"Today in chemistry history" graphic for 9th January, marking Danish chemist Søren Sørensen's birthday in 1868 and his invention of the pH scale. Sørensen came up with the pH scale to measure hydrogen ion concentrations in solutions while working at the Carlsberg research lab in Copenhagen. The pH scale runs from 0 to 14 and is a way of measuring how acidic or alkaline a solution is. It’s a logarithmic scale, so a change of one represents a ten times increase or decrease in acidity or alkalinity. A neutral solution has an equal concentration of hydrogen and hydroxide ions; this is usually at pH 7, but can vary slightly depending on temperature.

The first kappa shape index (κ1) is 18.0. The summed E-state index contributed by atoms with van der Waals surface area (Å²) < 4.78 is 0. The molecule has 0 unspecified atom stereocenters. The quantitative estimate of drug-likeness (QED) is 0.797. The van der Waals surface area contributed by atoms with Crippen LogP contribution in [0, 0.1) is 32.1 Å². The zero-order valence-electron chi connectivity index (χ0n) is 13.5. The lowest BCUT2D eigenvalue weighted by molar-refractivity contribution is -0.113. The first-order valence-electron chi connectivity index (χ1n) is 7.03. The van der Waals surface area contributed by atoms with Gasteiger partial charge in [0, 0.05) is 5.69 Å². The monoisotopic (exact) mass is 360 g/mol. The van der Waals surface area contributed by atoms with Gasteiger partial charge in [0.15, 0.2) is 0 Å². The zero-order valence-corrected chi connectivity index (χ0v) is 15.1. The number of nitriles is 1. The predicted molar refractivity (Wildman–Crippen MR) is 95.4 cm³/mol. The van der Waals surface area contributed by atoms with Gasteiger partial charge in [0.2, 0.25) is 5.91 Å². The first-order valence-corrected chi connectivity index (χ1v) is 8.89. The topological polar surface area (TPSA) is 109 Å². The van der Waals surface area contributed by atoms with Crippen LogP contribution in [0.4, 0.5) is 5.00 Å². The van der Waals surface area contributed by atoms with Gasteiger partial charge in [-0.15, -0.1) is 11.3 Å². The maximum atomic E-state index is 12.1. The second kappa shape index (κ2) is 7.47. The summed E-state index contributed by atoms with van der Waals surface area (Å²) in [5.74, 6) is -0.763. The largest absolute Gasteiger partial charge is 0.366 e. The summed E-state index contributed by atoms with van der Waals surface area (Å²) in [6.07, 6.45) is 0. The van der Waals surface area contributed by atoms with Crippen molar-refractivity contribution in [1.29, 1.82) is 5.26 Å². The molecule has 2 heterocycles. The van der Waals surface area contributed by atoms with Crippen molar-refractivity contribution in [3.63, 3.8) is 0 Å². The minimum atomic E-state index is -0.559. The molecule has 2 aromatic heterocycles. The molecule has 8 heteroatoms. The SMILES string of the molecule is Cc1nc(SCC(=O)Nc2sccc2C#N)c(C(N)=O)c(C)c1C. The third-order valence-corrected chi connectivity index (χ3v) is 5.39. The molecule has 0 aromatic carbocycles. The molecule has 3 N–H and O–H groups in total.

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On this day (9th January) in 1868, Danish chemist Søren Sørensen was born. He’s best known for developing the pH scale, which we’ve likely all encountered, to measure the acidity or alkalinity of solutions. This graphic gives a brief overview of the pH scale and what it means.

Sørensen was working at the Carlsberg Research Laboratory — yes, that’s Carlsberg, the beer — when he came up with the pH scale in 1909. It resulted from his work on proteins, during which he noticed that the concentration of hydrogen ions had particularly significant effects. The pH scale gave a simple way of expressing hydrogen ion concentration, and has become a staple of school chemistry.

For more detail on the scale, there’s this previous post.